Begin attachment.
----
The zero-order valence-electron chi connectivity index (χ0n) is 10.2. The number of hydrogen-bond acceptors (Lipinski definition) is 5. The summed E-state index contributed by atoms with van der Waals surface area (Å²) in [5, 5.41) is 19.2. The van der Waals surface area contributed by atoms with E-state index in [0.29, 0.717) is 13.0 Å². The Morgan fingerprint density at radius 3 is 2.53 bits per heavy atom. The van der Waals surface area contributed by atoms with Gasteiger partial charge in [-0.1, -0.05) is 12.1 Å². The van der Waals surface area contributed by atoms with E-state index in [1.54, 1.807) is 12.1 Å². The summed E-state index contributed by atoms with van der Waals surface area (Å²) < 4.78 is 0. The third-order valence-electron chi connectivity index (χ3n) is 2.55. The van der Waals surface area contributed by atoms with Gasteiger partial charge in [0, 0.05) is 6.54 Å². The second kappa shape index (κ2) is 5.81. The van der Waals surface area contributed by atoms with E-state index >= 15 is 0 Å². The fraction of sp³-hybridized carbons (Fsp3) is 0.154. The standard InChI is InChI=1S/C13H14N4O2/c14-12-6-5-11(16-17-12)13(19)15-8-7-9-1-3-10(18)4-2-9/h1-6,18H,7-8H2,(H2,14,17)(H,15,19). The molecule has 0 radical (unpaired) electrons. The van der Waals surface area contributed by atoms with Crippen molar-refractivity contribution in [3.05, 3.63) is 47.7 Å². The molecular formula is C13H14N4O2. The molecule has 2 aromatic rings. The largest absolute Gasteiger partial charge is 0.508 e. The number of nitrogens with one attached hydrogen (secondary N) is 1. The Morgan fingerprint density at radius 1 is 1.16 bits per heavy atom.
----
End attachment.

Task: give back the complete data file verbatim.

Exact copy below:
The zero-order valence-electron chi connectivity index (χ0n) is 10.2. The number of hydrogen-bond acceptors (Lipinski definition) is 5. The summed E-state index contributed by atoms with van der Waals surface area (Å²) in [5, 5.41) is 19.2. The van der Waals surface area contributed by atoms with E-state index in [0.29, 0.717) is 13.0 Å². The Morgan fingerprint density at radius 3 is 2.53 bits per heavy atom. The van der Waals surface area contributed by atoms with Gasteiger partial charge in [-0.1, -0.05) is 12.1 Å². The van der Waals surface area contributed by atoms with E-state index in [1.54, 1.807) is 12.1 Å². The summed E-state index contributed by atoms with van der Waals surface area (Å²) < 4.78 is 0. The third-order valence-electron chi connectivity index (χ3n) is 2.55. The van der Waals surface area contributed by atoms with Gasteiger partial charge in [0, 0.05) is 6.54 Å². The second kappa shape index (κ2) is 5.81. The van der Waals surface area contributed by atoms with E-state index >= 15 is 0 Å². The fraction of sp³-hybridized carbons (Fsp3) is 0.154. The standard InChI is InChI=1S/C13H14N4O2/c14-12-6-5-11(16-17-12)13(19)15-8-7-9-1-3-10(18)4-2-9/h1-6,18H,7-8H2,(H2,14,17)(H,15,19). The molecule has 0 radical (unpaired) electrons. The van der Waals surface area contributed by atoms with Crippen molar-refractivity contribution in [3.05, 3.63) is 47.7 Å². The molecular formula is C13H14N4O2. The molecule has 2 aromatic rings. The largest absolute Gasteiger partial charge is 0.508 e. The number of nitrogens with one attached hydrogen (secondary N) is 1. The Morgan fingerprint density at radius 1 is 1.16 bits per heavy atom.